in: Featured, Shoes, Style

• Last updated: June 9, 2021

The Men’s Dress Shoe Hierarchy

Editor’s note: This is a guest article from Joe Weber.

From the most plain and simple shoes cut from a single piece of smooth leather, to intricately detailed shoes featuring fancy stitching, perforations, and edging, a man’s got a lot of options when it comes to dress shoes. The variety can really be a bit overwhelming, especially when it comes to knowing which is which and what shoes to wear with what get-ups.

So let’s break it down as simply as possible.

Below is a hierarchy of the common dress shoe styles, ranked from most dressy to least, what defines them as such, and a few outfit options with which they look best and pair most appropriately.

Wholecut or Cap-Toe Oxford

Wholecut cap toe oxford dress shoe illustration.

Characteristics: Oxfords that are either completely void of extra stitching, perforations, and other design elements, or darn near close. And what’s an oxford? Well first, contrary to popular belief, not all dress shoes are oxfords. On an oxford, the eyelet flaps do not sit unrestrained on top of the shoe. Instead, they’re stitched over where they meet the vamp (the leather that runs from the toe to the lacing flaps) and meet up with the vamp on the same plane.

A wholecut is a shoe with an upper that is cut and fashioned from one single piece of leather. Think of wholecuts as being sheets, and other pieced-together shoes as quilts.

Meanwhile, a simple cap oxford is a shoe with closed lacing, that has a line or two of stitching that accentuates the front of the shoe, giving the toe a bit of a capped look. Bottom line: These are the most simple, sleek dress shoes. Less is more. More… dressy.

What to wear it with: Tuxedos/evening wear; suits; blazer/sports coat with wool trousers; pressed, well-fitting cotton dress pants with a dress shirt and tie and/or sports coat/blazer.

Semi-Brogue Oxford

Semi Brogue oxford dress shoe illustration.

Characteristics: Originally used by those walking through marshy fields, these are the shoes with lots of holes and decorations (the holes used to help the muck and water drain out). Now they’re considered one of the dressiest shoes out there. Funny how times change.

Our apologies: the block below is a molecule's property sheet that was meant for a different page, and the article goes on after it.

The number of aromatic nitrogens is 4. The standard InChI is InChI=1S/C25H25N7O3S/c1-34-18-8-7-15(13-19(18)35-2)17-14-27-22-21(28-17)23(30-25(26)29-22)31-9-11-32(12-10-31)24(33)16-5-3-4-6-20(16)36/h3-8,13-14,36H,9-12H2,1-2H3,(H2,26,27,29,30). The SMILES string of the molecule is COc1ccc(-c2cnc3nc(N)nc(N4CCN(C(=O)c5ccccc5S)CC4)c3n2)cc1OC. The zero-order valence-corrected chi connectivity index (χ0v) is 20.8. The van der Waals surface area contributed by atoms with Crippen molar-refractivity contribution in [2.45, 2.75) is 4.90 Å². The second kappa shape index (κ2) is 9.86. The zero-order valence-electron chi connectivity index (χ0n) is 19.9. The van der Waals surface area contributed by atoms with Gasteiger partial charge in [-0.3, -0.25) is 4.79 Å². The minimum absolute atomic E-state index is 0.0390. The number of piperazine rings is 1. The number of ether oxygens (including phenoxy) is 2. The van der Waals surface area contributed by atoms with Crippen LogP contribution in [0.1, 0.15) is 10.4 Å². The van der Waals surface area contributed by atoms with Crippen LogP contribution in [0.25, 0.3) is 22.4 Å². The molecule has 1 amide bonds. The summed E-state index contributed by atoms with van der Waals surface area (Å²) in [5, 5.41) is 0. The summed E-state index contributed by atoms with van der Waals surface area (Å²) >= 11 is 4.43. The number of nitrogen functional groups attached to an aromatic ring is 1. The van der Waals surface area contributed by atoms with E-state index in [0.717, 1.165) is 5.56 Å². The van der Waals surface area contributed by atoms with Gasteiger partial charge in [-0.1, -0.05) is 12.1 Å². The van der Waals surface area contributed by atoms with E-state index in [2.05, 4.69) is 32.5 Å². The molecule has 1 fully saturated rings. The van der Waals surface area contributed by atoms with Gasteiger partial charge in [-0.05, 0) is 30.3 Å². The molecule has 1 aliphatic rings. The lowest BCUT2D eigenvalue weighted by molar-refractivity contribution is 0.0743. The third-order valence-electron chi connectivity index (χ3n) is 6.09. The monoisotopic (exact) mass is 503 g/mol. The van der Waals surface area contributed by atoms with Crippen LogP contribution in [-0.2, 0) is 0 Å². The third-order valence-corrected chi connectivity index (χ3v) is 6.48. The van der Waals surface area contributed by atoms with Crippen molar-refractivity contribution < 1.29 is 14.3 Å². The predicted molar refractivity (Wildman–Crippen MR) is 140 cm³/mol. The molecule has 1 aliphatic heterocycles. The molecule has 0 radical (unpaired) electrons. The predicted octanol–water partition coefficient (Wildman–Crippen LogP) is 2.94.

Semi-brogue oxfords sport a cap-toe with perforations, pinked/serrated edges, layered leathers, and usually a medallion of perforations adorning the toe. They also come with closed lacing, and are thus still plenty sleek. Yet all that busyness with the design makes them less sober and more flashy.

What to wear it with: Suits; wool trousers with a blazer/sport coat; possibly dark wash jeans, depending on the color of the shoe (say, a walnut version of the Allen Edmonds Strand).

Wingtip Oxford

Wingtip oxford dress shoe illustration.

Characteristics: Like the semi-brogue oxford, only with the classic, unmistakeable “M” wing sweep at the toe (as seen from above by the wearer), which drops down and terminates about halfway back to the heel. Oxford-style lacing makes them much easier to dress up than their open-laced cousins.

What to wear it with: Suits, although some would argue against that (take a look at the Allen Edmonds McCallister though, and try and tell me those wouldn’t look great with a suit); wool trousers; pressed cotton pants; dark wash denim and sports coat.

Plain or Cap-Toe Derby

Plain cap toe derby dress shoe illustration.

Characteristics: Now we’re getting away from oxfords, and into their open-laced brothers: derbies. Whenever you picture a dress shoe, chances are you picture a relatively simple derby. Derby shoes, unlike oxfords, have the eyelet/lacing flaps sewn directly to the upper of the shoe, and are unrestrained by any sort of line of stitching across the tops of them. This is called open lacing, and this interruption in the silhouette makes them a little less sleek, and therefore, less dressy.